On 19 May, the FDA’s Gastrointestinal Drugs Advisory Committee (GDAC), by a vote of 12 to two, with two abstentions, voted against the FDA’s approval of Intercept Pharmaceuticals’s new drug application (NDA) for obeticholic acid (OCA) 25mg oral tablets, for the treatment of pre-cirrhotic liver fibrosis due to nonalcoholic steatohepatitis (NASH). Additionally, when asked whether the FDA should consider a potential accelerated approval, panellists voted 15 to one against that regulatory pathway for the drug. For context, in January 2023, the FDA accepted Intercept’s resubmission of its NDA for OCA as a Class 2 resubmission (which has a six-month review period in NASH) and set a Prescription Drug User Fee Act (PDUFA) date of 22 June 2023. In addition, the FDA previously rejected Intercept’s OCA NDA, with the federal agency issuing a complete response letter (CRL) requesting longer-term post-interim analysis efficacy and safety data from the ongoing pivotal Phase III REGENERATE trial (NCT02548351) in June 2020.

While extremely disappointing for Intercept and the NASH community, this vote is not entirely surprising, as the FDA had released briefing documents prior to the AdCom meeting, showing that the agency had concerns over potential risks of liver injury and diabetes from the drug, especially given its “modest” efficacy (8.6% risk reduction compared with placebo). Panellists were especially apprehensive about the drug-induced liver injury as a serious problem for OCA 25mg, in addition to several other side effects including gall bladder inflammation, bile duct stones, the onset of diabetes, lipid dysregulation, severe pruritus, and acute kidney injury. Additionally, panellists expressed doubts regarding Intercept’s use of a surrogate endpoint in its clinical trial. Specifically, the FDA questioned “how the magnitude of changes in these surrogate endpoints may translate to meaningful changes in clinical outcomes”.

Moreover, the FDA continued to show its lack of confidence in OCA following its failure to meet the other primary endpoint of showing significant NASH resolution with no worsening fibrosis with 25mg of OCA in the Phase III REGENERATE trial. Lastly, the agency stated that to qualify for the medication, patients would have to undergo a liver biopsy given that the NDA was submitted for pre-cirrhotic NASH patients with F2/F3 cirrhosis. To this point, the FDA argued that a liver biopsy creates the risk of severe bleeding and a very low chance of death, which could influence patients to forgo the procedure due to its painful and invasive nature. As such, the FDA concluded that the “modest” efficacy that OCA offers is not enough to “justify OCA use in NASH subjects with stage 2 or 3 fibrosis”, as well as in terms of a biopsy perspective in regard to the general NASH population. Although this vote has narrowed OCA’s chances to get FDA approval by the target PDUFA date of June 2023 it has left the door open for OCA to potentially present more robust data in the near future.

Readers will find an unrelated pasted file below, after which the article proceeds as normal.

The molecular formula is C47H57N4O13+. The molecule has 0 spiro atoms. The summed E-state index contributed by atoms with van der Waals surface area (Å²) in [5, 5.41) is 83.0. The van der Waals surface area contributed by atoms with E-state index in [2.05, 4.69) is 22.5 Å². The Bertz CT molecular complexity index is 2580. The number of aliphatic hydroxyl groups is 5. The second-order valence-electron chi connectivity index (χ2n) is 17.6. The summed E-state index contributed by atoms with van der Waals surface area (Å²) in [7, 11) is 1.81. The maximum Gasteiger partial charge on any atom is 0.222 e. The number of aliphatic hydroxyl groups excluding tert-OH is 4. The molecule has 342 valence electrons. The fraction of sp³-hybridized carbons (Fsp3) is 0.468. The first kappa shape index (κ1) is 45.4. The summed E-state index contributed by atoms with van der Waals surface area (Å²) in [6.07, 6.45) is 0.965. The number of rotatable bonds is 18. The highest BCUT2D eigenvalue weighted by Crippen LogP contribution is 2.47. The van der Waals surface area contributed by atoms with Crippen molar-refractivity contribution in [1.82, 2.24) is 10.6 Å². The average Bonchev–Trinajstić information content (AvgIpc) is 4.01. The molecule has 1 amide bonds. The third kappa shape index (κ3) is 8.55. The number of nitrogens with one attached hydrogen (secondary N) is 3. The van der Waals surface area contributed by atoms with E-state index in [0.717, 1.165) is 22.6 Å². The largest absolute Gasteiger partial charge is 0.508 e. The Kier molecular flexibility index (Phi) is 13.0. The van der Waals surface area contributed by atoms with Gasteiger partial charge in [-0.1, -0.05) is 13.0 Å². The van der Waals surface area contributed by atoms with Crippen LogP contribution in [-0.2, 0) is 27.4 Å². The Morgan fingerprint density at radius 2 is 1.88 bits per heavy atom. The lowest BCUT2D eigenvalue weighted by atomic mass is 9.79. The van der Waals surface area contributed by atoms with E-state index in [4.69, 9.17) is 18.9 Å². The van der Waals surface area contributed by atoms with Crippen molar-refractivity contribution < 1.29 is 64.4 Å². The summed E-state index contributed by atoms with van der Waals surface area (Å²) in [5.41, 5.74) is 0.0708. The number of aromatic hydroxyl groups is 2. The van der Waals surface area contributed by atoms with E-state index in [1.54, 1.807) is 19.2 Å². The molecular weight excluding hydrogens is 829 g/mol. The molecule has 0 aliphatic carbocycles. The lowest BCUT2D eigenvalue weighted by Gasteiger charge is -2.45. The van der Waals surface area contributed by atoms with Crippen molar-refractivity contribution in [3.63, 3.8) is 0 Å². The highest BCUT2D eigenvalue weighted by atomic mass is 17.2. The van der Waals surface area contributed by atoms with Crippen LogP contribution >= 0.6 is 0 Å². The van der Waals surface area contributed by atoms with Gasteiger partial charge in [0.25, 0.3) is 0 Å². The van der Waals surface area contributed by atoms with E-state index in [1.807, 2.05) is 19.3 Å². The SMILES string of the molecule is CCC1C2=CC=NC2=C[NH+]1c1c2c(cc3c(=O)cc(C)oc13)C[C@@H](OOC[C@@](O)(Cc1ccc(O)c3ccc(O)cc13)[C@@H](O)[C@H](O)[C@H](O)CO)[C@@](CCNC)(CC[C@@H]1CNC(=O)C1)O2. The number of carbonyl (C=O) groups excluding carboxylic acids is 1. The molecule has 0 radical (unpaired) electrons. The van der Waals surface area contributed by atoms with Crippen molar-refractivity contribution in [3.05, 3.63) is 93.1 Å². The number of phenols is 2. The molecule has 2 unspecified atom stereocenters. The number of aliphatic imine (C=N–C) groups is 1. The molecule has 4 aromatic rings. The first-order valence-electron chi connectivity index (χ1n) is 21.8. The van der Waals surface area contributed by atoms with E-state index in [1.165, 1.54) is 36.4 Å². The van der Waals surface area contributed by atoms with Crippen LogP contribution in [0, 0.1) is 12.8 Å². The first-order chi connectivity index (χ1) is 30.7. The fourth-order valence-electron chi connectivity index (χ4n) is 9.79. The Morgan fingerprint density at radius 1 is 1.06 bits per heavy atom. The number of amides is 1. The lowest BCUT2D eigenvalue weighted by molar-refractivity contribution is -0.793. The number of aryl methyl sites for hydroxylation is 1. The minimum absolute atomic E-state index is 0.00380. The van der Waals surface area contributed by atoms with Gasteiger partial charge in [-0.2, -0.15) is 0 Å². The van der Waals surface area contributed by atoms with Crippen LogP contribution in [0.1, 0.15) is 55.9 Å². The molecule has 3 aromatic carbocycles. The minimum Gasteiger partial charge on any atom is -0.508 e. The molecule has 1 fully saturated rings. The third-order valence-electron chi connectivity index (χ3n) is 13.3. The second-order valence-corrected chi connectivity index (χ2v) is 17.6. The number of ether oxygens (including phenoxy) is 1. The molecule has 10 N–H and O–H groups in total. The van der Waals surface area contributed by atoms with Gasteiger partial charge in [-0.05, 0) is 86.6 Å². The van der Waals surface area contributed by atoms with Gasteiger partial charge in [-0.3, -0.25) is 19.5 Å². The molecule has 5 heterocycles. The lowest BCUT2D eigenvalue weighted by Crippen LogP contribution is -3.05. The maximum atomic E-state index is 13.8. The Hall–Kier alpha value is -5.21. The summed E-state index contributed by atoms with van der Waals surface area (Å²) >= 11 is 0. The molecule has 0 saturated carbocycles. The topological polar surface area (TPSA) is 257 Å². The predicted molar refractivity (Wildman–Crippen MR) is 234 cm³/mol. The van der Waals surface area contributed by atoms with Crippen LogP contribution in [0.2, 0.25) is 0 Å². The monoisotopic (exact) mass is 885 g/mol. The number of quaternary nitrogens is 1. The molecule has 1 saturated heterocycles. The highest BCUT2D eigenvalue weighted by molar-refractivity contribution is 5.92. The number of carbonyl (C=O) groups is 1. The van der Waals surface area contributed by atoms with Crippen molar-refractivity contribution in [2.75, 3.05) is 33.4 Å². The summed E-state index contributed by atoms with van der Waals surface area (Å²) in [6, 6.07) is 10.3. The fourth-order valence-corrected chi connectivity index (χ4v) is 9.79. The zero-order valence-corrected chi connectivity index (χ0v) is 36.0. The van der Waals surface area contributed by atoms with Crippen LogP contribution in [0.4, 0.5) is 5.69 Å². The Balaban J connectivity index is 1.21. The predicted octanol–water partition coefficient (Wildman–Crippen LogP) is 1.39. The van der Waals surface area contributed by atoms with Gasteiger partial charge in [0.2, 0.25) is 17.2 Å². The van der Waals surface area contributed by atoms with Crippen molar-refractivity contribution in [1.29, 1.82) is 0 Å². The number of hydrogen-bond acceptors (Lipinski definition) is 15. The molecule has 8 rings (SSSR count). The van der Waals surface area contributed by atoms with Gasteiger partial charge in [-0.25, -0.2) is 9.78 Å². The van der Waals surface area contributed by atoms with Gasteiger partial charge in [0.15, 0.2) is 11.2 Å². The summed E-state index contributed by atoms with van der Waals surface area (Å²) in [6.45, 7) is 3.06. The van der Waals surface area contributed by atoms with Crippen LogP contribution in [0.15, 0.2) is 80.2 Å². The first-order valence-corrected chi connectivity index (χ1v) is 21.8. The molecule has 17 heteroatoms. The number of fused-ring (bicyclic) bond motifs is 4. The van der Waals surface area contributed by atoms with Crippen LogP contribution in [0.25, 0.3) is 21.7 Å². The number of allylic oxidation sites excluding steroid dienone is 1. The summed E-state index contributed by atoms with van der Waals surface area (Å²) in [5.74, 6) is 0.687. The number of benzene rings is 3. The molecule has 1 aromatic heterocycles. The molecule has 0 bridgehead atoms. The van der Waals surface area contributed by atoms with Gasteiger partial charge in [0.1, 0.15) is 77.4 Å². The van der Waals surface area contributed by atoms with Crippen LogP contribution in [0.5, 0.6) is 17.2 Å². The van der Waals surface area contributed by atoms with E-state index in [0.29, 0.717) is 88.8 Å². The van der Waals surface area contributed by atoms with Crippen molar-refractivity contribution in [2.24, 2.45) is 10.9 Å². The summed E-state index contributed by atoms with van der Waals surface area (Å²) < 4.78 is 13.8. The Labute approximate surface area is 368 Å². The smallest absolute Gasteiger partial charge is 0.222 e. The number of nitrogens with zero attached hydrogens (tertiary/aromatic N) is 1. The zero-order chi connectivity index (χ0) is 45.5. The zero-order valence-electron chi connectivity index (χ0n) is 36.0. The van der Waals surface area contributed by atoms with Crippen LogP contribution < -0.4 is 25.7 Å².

However, as it currently stands, with the Phase III REGENERATE trial scheduled to reach completion in September 2025, Intercept’s OCA will not be taking the title of first-to-market therapy in NASH. Recall, Madrigal Pharmaceuticals recently announced plans to submit an NDA seeking accelerated approval of resmetirom (selective thyroid hormone receptor-β agonist; THR-Beta agonist) for the treatment of non-cirrhotic NASH with liver fibrosis by June 2023. The company’s announcement to file for an NDA follows positive topline results from its pivotal Phase III MAESTRO-NASH clinical trial (NCT03900429). For context, the Phase III MAESTRO-NASH trial evaluated resmetirom (80mg or 100mg) in patients with NASH and fibrosis in resolving NASH and reducing progression to cirrhosis and/or hepatic decompensation. Topline results demonstrated that both daily oral doses of resmetirom achieved both primary endpoints (improvements in NASH and liver fibrosis on liver biopsies) and potentially clinically meaningful effects compared to placebo. Additionally, in January 2023, Madrigal presented data from a supportive analysis, conducted by central pathologists, that replicated the positive primary endpoint results using consensus reads of digitised biopsy images. Following such positive data, the unique mechanism of action (MOA), and the superior tolerability profile of Madrigal’s resmetirom, it is likely that resmetirom will be the first therapy approved in NASH.  

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